Whereas section 2 could be said to focus more on self-identification, section 3 examines how the story of the South Saami has been written by others. ‘Written’ here is the key word, as it specifically questions the validity of written archival materials that tend to be viewed as more reliable than other sources. Chapter 4 by Håkon Hermanstrand reassesses the 1801 Norwegian census, outlining how the identification of the Saami in this record was inconsistent and at times clearly incorrect, based largely on the assumptions, preferences and biases of the census takers. Erik Norberg’s following chapter further critiques our overreliance on written records, outlining the value and wealth of archaeological and palaeo-biological records. He advocates for bringing these disciplinary approaches together to create a more rounded history of the South Saami region.

Turning back to the archives, Section 4 explores how the South Saami have been depicted, mostly by the dominant Norwegian society, over the last two centuries. Cathrine Baglo’s chapter does this from a more unusual angle, using picture postcards from approximately 1880-1950. Not assuming these postcards depict what South Saami culture actually was or is, she rather traces how the public’s understanding of the culture was constructed through the use of motifs and tropes within the images printed and sold. Asbjørn Kolberg also traces the evolution of depiction in chapter 7, outlining how regional presses have reported on Saami-related topics from 1880–1990. The arc of this change goes from generally well-intentioned aims at objectivity but with patronizing and exoticizing undertones, to a shift in the 1970s towards more works trying to see things from a Saami perspective. The details of this evolution are also linked to key societal events, particularly in the political sphere, that brought Saami topics to the fore.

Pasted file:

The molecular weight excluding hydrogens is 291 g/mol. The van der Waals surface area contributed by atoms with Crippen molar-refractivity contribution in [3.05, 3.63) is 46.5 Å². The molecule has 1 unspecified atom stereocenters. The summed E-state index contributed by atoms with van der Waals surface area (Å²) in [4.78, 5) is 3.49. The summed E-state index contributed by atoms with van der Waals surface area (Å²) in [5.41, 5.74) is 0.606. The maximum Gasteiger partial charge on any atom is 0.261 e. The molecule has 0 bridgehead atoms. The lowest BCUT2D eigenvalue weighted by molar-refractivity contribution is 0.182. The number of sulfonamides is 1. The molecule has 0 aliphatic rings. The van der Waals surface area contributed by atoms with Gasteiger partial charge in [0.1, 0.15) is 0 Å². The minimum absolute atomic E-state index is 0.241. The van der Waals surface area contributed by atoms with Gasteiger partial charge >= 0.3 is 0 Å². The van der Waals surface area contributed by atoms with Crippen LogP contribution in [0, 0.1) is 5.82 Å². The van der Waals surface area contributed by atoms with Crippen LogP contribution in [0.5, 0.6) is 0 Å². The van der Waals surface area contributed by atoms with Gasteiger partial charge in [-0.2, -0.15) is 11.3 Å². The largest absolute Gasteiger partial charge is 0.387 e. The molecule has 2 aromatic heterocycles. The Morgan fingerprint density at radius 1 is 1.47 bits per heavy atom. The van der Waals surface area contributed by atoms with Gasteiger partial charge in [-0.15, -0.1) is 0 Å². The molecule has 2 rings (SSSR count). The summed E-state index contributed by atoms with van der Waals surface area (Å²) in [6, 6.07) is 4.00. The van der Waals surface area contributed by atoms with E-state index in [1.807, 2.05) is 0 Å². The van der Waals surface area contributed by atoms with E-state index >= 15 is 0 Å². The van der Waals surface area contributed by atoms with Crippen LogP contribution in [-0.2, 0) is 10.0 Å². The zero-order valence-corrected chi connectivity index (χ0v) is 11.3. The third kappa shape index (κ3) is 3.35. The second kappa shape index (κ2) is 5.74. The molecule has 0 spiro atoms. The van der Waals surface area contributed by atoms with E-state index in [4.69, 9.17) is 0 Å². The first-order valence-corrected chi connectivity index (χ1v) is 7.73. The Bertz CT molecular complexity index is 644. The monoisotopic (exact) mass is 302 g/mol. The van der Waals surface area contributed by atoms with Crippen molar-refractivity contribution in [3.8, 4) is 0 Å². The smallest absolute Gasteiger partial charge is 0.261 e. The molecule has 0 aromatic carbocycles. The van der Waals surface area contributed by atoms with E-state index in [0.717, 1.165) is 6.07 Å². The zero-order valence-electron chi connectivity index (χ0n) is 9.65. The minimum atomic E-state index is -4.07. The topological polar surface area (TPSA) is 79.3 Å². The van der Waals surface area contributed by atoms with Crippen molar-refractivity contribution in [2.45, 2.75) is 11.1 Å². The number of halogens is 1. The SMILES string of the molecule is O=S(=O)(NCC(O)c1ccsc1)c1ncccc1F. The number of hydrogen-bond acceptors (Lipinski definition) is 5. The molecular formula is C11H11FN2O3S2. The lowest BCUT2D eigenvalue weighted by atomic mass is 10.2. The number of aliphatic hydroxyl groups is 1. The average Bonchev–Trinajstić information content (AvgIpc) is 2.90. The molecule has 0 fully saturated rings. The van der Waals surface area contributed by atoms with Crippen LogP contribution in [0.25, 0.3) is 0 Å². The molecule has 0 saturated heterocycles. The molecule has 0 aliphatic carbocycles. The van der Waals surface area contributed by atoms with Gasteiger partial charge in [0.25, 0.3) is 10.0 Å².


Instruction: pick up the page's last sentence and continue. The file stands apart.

Finally, section 5 lays out how some of these discussions around identity and representation are affecting the South Saami today. In chapter 8, Leiv Sem shows that a notable history of the Trøndelag region published in 2005 maintains some worrying characteristics of excluding and minimising Saami presence in the region, despite being such a recent publication. This highlights that the question of fair and accurate Saami representation is still an area of ongoing work. Trond Risto Nilssen expands this further in chapter 9 through the case study of the Fosen windfarm, a controversial construction project that has led to court disputes relating to its negative impacts on reindeer herding. Nilssen argues that underpinning this controversy is a lack of understanding that the reindeer herding livelihood has great importance, even amongst non-herding Saami. Maintenance of the livelihood is intimately connected to maintenance of the language, culture and overall identity, and so damage to one means damage to the others.

Overall, this book makes for a thought-provoking read. It raises universal questions about how we define group identity, how these definitions can vary within a group, how others can define us, and what impact these understandings can have in our wider lives. This is nicely interwoven with stories of how the South Saami are currently negotiating these questions, leaving the reader with a nuanced awareness and knowledge of this dynamic minority within a minority.

Sanna Valkonen, Áile Aikio, Saara Alakorva and Sigga-Marja Magga (eds.), The Sámi World (London and New York: Routledge, 2022)